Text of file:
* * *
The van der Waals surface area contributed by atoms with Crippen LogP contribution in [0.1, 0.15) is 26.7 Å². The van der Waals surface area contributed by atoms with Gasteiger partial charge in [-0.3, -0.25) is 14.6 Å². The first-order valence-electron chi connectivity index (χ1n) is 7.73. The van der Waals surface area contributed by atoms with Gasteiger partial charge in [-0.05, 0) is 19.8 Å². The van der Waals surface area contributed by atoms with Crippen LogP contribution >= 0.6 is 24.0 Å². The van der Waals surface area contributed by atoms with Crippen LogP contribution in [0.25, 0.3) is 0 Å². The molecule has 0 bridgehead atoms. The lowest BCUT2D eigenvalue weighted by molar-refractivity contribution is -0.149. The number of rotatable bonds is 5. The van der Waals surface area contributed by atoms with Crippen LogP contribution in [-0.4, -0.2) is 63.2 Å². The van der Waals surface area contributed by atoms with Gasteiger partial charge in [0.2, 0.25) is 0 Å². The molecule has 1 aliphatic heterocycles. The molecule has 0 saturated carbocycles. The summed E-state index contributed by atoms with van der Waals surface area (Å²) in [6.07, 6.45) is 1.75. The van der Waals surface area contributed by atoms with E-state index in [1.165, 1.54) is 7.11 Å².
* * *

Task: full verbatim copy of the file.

The van der Waals surface area contributed by atoms with Crippen LogP contribution in [0.1, 0.15) is 26.7 Å². The van der Waals surface area contributed by atoms with Gasteiger partial charge in [-0.3, -0.25) is 14.6 Å². The first-order valence-electron chi connectivity index (χ1n) is 7.73. The van der Waals surface area contributed by atoms with Gasteiger partial charge in [-0.05, 0) is 19.8 Å². The van der Waals surface area contributed by atoms with Crippen LogP contribution >= 0.6 is 24.0 Å². The van der Waals surface area contributed by atoms with Crippen LogP contribution in [0.25, 0.3) is 0 Å². The molecule has 0 bridgehead atoms. The lowest BCUT2D eigenvalue weighted by molar-refractivity contribution is -0.149. The number of rotatable bonds is 5. The van der Waals surface area contributed by atoms with Crippen LogP contribution in [-0.4, -0.2) is 63.2 Å². The van der Waals surface area contributed by atoms with Gasteiger partial charge in [0.2, 0.25) is 0 Å². The molecule has 1 aliphatic heterocycles. The molecule has 0 saturated carbocycles. The summed E-state index contributed by atoms with van der Waals surface area (Å²) in [6.07, 6.45) is 1.75. The van der Waals surface area contributed by atoms with E-state index in [1.165, 1.54) is 7.11 Å².